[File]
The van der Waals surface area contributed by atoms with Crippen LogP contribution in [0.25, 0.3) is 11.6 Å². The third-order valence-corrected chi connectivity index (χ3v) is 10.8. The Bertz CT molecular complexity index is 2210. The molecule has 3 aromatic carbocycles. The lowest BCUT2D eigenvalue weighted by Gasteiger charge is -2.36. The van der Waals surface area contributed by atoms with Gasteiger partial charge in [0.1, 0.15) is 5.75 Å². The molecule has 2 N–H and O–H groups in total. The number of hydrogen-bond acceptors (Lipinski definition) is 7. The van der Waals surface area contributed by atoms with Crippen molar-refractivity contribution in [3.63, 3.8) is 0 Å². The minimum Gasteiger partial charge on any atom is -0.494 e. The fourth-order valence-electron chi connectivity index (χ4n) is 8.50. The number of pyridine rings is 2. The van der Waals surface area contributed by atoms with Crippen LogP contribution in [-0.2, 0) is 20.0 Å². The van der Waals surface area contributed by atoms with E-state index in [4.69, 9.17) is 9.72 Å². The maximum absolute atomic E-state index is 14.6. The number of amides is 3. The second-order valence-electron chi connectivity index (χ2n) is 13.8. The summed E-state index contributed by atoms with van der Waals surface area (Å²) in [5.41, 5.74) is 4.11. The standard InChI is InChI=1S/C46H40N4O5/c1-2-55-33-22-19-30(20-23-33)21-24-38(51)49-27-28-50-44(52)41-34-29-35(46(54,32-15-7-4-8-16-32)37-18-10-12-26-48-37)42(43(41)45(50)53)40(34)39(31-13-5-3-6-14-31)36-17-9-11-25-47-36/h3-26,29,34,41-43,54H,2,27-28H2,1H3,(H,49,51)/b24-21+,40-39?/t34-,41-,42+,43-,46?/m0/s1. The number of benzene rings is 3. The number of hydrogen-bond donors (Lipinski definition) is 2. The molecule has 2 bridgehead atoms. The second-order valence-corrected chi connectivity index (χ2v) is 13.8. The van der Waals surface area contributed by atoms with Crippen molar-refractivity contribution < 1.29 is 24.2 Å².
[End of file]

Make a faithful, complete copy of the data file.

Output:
The van der Waals surface area contributed by atoms with Crippen LogP contribution in [0.25, 0.3) is 11.6 Å². The third-order valence-corrected chi connectivity index (χ3v) is 10.8. The Bertz CT molecular complexity index is 2210. The molecule has 3 aromatic carbocycles. The lowest BCUT2D eigenvalue weighted by Gasteiger charge is -2.36. The van der Waals surface area contributed by atoms with Gasteiger partial charge in [0.1, 0.15) is 5.75 Å². The molecule has 2 N–H and O–H groups in total. The number of hydrogen-bond acceptors (Lipinski definition) is 7. The van der Waals surface area contributed by atoms with Crippen molar-refractivity contribution in [3.63, 3.8) is 0 Å². The minimum Gasteiger partial charge on any atom is -0.494 e. The fourth-order valence-electron chi connectivity index (χ4n) is 8.50. The number of pyridine rings is 2. The van der Waals surface area contributed by atoms with Crippen LogP contribution in [-0.2, 0) is 20.0 Å². The van der Waals surface area contributed by atoms with E-state index in [4.69, 9.17) is 9.72 Å². The maximum absolute atomic E-state index is 14.6. The number of amides is 3. The second-order valence-electron chi connectivity index (χ2n) is 13.8. The summed E-state index contributed by atoms with van der Waals surface area (Å²) in [5.41, 5.74) is 4.11. The standard InChI is InChI=1S/C46H40N4O5/c1-2-55-33-22-19-30(20-23-33)21-24-38(51)49-27-28-50-44(52)41-34-29-35(46(54,32-15-7-4-8-16-32)37-18-10-12-26-48-37)42(43(41)45(50)53)40(34)39(31-13-5-3-6-14-31)36-17-9-11-25-47-36/h3-26,29,34,41-43,54H,2,27-28H2,1H3,(H,49,51)/b24-21+,40-39?/t34-,41-,42+,43-,46?/m0/s1. The number of benzene rings is 3. The number of hydrogen-bond donors (Lipinski definition) is 2. The molecule has 2 bridgehead atoms. The second-order valence-corrected chi connectivity index (χ2v) is 13.8. The van der Waals surface area contributed by atoms with Crippen molar-refractivity contribution < 1.29 is 24.2 Å².